Every third day until Christmas, we will reveal three evaluation markers to improve your company’s odds for success in offshore wind. As a special Christmas reflection, each release will also contain a strategic observation from the global offshore wind scene.
The Christmas Calendar structure reflects the Green Ducklings framework that we use to map any company’s “Offshore Wind DNA” through our 24 DNA Markers.
#1 CORE COMPETENCE
Core competence is a measure for the know-how and capability of an organization within offshore wind. Both capacity and depth in relevant competencies within classic disciplines such as Project Management, Engineering and Product Development are important elements. Understanding of contracting structures, stakeholders and the role of financiers are industry specific elements of high importance and are necessary to maximize use of your core competence.
Technology is a measure for the extent to which relevant offshore wind technologies play an embedded part of a company’s DNA. A company’s ability to engage in development of offshore wind Intellectual Property and use it as an integral part of their services is important. Foundation concepts, mooring systems, converters, safety equipment and aviation are examples of relevant technologies. Some companies are “technology-agnostic” and only use technology as a differentiator to a low extent. They have to rely on their general skillsets (refer to #1 Core Competence).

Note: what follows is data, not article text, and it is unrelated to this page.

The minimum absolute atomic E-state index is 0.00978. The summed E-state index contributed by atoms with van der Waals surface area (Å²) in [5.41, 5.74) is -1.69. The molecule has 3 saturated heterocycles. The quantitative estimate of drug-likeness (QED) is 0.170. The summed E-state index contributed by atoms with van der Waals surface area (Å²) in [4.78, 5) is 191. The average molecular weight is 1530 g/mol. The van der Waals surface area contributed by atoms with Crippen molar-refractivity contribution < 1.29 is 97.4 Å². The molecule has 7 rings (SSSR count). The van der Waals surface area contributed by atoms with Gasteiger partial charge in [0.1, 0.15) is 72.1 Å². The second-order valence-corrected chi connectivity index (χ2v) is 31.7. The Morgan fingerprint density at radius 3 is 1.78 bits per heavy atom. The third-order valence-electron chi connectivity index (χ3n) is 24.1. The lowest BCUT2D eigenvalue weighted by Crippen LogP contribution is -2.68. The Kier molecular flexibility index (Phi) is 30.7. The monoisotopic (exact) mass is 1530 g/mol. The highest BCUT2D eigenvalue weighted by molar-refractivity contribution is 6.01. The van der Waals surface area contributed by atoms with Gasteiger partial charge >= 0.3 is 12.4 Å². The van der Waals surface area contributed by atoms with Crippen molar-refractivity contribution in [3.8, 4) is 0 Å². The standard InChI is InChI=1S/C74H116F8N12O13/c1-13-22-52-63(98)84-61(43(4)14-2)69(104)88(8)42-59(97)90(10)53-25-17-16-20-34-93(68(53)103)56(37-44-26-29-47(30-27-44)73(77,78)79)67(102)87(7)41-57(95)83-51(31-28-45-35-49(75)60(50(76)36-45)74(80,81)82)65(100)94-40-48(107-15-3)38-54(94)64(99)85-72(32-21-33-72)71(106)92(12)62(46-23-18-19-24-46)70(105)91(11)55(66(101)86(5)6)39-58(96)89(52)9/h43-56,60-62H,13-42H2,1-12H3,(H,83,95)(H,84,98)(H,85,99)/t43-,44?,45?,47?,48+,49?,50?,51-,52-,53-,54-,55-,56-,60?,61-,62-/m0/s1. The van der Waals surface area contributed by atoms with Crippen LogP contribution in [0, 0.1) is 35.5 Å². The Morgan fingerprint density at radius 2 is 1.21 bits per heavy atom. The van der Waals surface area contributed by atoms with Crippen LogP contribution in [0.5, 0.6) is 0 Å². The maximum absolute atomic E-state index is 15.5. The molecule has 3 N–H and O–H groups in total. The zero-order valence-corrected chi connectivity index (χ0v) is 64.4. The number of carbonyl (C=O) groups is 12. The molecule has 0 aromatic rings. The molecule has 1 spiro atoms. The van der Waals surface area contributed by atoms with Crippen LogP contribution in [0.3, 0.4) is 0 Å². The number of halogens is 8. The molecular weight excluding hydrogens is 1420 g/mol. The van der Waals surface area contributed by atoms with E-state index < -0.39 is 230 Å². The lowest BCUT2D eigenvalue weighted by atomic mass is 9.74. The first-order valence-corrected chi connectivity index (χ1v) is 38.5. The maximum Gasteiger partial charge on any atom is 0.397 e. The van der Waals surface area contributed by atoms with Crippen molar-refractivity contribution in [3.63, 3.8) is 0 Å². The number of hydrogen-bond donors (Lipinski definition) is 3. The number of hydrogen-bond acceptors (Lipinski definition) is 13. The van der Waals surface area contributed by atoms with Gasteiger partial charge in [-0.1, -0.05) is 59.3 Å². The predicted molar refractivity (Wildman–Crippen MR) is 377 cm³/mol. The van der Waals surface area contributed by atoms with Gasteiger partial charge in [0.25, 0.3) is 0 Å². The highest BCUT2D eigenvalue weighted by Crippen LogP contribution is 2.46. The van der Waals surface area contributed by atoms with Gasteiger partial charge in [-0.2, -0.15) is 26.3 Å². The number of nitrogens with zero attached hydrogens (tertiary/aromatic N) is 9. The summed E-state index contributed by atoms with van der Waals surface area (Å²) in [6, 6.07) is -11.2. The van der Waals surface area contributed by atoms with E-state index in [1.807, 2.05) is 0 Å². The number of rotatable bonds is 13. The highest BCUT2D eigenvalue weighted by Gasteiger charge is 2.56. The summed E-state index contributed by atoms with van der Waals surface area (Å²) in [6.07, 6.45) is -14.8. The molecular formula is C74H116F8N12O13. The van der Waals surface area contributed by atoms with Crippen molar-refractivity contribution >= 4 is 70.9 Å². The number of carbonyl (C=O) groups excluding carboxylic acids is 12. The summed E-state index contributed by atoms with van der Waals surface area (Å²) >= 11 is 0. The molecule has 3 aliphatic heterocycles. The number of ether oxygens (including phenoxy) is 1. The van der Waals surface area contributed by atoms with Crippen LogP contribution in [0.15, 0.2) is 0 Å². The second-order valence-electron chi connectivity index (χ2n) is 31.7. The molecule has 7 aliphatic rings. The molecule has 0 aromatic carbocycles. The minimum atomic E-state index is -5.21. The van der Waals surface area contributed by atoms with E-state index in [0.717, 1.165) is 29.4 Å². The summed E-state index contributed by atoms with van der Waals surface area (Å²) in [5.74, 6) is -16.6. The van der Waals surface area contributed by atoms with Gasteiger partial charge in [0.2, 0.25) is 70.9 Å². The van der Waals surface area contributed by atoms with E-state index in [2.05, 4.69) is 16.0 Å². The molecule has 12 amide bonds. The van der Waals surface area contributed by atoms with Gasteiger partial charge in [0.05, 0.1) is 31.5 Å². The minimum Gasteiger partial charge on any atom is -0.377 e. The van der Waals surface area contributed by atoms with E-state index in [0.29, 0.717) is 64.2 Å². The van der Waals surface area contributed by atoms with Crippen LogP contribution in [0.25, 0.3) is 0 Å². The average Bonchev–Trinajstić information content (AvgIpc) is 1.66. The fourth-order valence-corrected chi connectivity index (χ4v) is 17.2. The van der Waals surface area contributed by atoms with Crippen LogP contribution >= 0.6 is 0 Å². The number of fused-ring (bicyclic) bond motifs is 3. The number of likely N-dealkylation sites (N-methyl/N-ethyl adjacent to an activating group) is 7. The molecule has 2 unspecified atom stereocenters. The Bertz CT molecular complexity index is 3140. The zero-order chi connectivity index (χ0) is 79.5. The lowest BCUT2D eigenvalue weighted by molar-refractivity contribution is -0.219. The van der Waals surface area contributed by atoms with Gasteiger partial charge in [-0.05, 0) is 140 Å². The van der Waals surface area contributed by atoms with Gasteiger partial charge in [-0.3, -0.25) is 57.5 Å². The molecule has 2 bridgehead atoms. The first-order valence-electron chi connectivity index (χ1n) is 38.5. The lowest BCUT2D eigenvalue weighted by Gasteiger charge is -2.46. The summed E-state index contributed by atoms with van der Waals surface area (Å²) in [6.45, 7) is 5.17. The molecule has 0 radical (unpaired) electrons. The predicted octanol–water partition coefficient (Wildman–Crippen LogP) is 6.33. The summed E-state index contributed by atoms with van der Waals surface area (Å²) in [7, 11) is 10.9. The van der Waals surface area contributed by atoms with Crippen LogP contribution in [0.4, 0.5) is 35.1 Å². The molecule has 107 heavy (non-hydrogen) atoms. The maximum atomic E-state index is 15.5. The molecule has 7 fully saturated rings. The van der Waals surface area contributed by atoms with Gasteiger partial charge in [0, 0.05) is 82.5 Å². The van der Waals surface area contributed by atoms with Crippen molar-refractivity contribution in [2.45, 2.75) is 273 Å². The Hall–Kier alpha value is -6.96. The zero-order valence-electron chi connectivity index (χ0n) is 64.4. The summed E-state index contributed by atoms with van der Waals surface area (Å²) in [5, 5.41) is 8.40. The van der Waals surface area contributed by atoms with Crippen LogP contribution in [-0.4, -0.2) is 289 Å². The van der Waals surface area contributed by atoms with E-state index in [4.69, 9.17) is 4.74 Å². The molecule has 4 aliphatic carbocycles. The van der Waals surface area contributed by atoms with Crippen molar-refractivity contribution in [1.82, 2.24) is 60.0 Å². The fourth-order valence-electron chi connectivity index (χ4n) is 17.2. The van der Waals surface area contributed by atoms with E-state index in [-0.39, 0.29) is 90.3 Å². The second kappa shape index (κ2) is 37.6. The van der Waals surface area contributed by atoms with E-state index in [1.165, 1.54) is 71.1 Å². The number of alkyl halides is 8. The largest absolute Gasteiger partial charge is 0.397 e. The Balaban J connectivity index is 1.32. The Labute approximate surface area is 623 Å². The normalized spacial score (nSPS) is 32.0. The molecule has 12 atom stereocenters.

Fabrication is a measure for the cost and delivery time for structural elements. Industry requirements are high in terms of a product’s competitiveness as well as modularization thinking and production output. A longer time to deliver the first product of a batch is normally acceptable, but time for completing the total batch is a key element, since it can affect the duration of the project installation.
CHRISTMAS REFLECTIONS FROM THE MARKET
The Covid19-crisis has had a positive impact on the global ambitions for offshore wind – global projections have more than doubled since the start of 2020.
500 GW was the pre-Covid target for 2050 – ambitions for the coming 30 years now reads 1,400 GW! With just 30 GW of offshore wind capacity today, the industrial rollout has just begun.
Industrial success is defined by the ability to deliver on lowering environmental impacts and maximizing green job creation.
Companies that take position toward offshore wind now are seizing huge opportunities over the coming decades.